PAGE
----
We might have enough data about archaeological data and collections but not a good enough understanding of how the data and collections came about. Current digital documentation and collection management systems provide increasingly comprehensive and easy-to-use functions to keep track of what happens when data and objects are managed and manipulated within the systems. The digital lifecycle within dedicated systems is still only a part of everything that has an influence on how data and collections come into being and what their current and future users might need to know about it to make them usable and useful.
The on-going CAPTURE research project investigates what information about the creation and use of research data (i.e. paradata) is needed and how to capture enough of that information to make the data reusable in the future. The wickedness of the problem lies in the practical impossibility to document and keep everything and the difficulty to determine how to capture just enough to complement information that is already available in the collection data itself and that can be deduced by combining available direct and indirect evidence.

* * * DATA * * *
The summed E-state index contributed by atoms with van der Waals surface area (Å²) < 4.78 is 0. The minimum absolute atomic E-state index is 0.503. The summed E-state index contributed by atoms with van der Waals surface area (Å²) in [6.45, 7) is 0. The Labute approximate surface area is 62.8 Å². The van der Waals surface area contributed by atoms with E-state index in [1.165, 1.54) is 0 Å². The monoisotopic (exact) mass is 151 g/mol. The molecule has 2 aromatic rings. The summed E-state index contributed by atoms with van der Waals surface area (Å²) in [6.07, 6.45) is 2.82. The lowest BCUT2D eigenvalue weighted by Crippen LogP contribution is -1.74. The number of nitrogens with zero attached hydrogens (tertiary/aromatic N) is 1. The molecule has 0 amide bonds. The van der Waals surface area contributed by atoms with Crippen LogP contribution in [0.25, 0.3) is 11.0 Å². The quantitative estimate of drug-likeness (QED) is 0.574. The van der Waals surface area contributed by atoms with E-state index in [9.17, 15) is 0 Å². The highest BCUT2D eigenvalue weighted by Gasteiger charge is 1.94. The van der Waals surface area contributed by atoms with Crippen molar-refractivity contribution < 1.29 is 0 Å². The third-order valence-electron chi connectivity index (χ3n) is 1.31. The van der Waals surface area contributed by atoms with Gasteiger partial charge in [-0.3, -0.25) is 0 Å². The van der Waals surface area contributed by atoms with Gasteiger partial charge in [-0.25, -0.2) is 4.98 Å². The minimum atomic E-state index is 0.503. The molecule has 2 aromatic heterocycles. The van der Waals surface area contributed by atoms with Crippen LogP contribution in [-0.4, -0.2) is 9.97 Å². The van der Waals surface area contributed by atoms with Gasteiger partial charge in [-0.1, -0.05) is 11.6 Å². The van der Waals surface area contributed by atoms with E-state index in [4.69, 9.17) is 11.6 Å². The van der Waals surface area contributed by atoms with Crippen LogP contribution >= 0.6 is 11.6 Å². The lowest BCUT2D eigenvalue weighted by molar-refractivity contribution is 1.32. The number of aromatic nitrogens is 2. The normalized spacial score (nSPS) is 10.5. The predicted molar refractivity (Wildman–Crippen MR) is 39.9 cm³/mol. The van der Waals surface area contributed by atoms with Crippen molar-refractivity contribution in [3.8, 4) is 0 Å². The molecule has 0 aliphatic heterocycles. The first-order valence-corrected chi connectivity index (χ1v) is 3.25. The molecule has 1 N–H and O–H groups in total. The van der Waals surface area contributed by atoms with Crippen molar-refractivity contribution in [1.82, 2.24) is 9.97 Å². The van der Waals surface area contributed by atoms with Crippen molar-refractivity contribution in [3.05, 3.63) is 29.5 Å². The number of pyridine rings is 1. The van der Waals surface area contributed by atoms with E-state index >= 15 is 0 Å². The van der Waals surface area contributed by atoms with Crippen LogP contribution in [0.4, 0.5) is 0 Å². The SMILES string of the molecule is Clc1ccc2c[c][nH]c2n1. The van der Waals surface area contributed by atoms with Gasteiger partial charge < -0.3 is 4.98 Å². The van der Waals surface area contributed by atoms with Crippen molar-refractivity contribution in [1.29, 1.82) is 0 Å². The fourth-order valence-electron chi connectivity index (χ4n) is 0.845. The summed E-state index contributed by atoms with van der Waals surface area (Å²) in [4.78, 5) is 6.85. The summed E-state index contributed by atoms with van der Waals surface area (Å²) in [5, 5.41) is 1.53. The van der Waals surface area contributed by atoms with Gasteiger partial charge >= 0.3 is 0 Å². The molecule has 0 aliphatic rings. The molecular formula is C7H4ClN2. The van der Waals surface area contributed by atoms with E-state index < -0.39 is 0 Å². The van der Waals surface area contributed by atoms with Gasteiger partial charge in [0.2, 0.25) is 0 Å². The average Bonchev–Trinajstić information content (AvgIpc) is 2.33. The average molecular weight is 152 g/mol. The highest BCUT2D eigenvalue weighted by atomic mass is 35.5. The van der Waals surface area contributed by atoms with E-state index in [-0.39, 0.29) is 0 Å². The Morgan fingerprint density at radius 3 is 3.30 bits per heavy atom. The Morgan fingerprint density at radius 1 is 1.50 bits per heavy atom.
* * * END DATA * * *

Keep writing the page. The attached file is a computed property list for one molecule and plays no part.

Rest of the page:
This presentation explores into the question of what all things might count as 'paradata' i.e. data that can inform future users of the processes relating to how data and collections have come into being. It stresses the importance of thinking about paradata and the processes of making more broadly than as a linear list of events.